Man Of Iron

Overview

Polish filmmaker Andrzej Wajda's sequel to his immensely well-received Man of Marble covers some of the same ground: the relationship of labor leaders to their communist political masters and the difficulties the media encounters in covering that story. But it adds an exceptionally timely element: footage from the real-life Solidarity movement strikes led by Lech Walesa that were taking place during the film's production are woven into the dramatic story. There are a few glimpses of Walesa, and he even pops up as...
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Overview

Polish filmmaker Andrzej Wajda's sequel to his immensely well-received Man of Marble covers some of the same ground: the relationship of labor leaders to their communist political masters and the difficulties the media encounters in covering that story. But it adds an exceptionally timely element: footage from the real-life Solidarity movement strikes led by Lech Walesa that were taking place during the film's production are woven into the dramatic story. There are a few glimpses of Walesa, and he even pops up as a guest at the wedding of the fictional story's hero. That man, Tomczyk, is the son of Birkut, the labor leader profiled in Man of Marble, and he's played by the actor Jerzy Radziwilowicz, who played Birkut in the first film. In Man of Marble, a student filmmaker in late 1970s Poland tried to uncover the story of Birkut, a working-class hero of the '50s who was later politically discredited and killed in a 1970 strike demonstration. Here, Winkiel (Marian Opania), an alcoholic radio journalist, is assigned by the state to cover the rise to prominence of Tomczyk, but with an eye to discrediting him and the Solidarity movement as well. Like The Godfather II, Man of Iron successfully expands on the story of its predecessor while provocatively exploring many of the same issues.
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Editorial Reviews

All Movie Guide - Tom Wiener
Although he might have been seen as cashing in on the success of Man of Marble by making a sequel that covers some of the same turf, director Andrzej Wajda correctly sensed that the timing was right for further explorations of that territory. With the rise of the Solidarity movement threatening to expose the basic corruption of the communist leadership, Wajda incorporated footage of the Gdansk shipyard strike, familiar to anyone watching the news as the 1970s turned into the 1980s and the stranglehold of the communist party on the Polish people finally began to loosen. Birkut, the hero of Wajda's Man of Marble, had a son, Tomczyk, and just like Vito and Michael Corleone in The Godfather films, theirs was a tangled relationship. Using the framework of Winkiel, the journalist trying to do a story on Tomczyk (a la Citizen Kane), Wajda allows flashbacks, spurred by interviews, to relate the young man's gradual rise to political consciousness. The key revelation is that Birkut discouraged his son from becoming a laborer, urging him to attend university. But the old man was killed during a 1970 strike demonstration in Gdynia while Tomczyk and many of his fellow student sympathizers held back, and Tomczyk decided to go to work in the shipyards at Gdansk. Man of Iron resembles Haskell Wexler's brilliant film about the Chicago summer of 1968 Medium Cool; both combine documentary and fictional footage to tell the story of a media man's growing awareness of a political movement. Man of Iron records history through the eyes of an artist shaping real events to get at larger truths.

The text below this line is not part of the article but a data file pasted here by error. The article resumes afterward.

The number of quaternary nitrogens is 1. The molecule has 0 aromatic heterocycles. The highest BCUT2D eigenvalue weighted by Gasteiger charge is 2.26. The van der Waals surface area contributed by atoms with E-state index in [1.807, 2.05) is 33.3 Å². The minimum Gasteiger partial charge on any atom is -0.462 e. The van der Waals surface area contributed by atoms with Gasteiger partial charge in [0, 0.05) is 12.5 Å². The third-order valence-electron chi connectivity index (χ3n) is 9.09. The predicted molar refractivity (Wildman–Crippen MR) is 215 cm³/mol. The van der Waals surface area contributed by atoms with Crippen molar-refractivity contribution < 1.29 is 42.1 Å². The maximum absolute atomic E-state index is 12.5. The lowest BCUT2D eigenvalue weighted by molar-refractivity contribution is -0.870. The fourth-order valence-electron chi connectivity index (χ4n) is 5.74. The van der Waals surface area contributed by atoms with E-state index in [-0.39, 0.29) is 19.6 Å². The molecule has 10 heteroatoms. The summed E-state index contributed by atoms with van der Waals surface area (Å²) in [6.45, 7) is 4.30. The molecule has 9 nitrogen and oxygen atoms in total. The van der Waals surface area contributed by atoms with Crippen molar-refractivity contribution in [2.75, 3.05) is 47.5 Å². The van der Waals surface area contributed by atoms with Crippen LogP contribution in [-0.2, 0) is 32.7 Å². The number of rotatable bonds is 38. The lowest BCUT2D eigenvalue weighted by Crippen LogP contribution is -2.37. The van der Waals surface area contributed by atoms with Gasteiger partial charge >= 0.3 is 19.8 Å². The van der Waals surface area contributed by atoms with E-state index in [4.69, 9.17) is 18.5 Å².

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Product Details

  • Release Date: 1/15/2011
  • UPC: 883904219552
  • Original Release: 1981
  • Source: Mgm Mod
  • Language: Polish
  • Time: 2:20:00
  • Format: DVD
  • Sales rank: 4,746

Cast & Crew

Performance Credits
Jerzy Radziwilowicz Tomczyk
Krystyna Janda Agnieszka
Marian Opania Winkiel
Irene Byrska Anna Hulewicz's Mother
Boguslaw Linda Radio-TV Technician Dzidek
Wieslawa Kosmalska Anna
Andrzej Seweryn Capt. Wirski
Krzysztof Janczar Kryszka
Boguslaw Sobczuk TV Editor
Frantiszek Trzeciak Badecki
Jan Tesarz Szef
Anna Walentynowicz
Lech Walesa
Janusz Gajos
Marek Kondrat
Jerzy Trela
Krystyna Zachwatowicz
Technical Credits
Andrzej Wajda Director
Andrzej Korzynski Score Composer
Edward Klosinski Cinematographer
Halina Prugar Editor
Aleksander Scibor-Rylski Screenwriter
Wiesa Starska Costumes/Costume Designer
Allan Starski Art Director
Piotr Zawadzki Sound/Sound Designer
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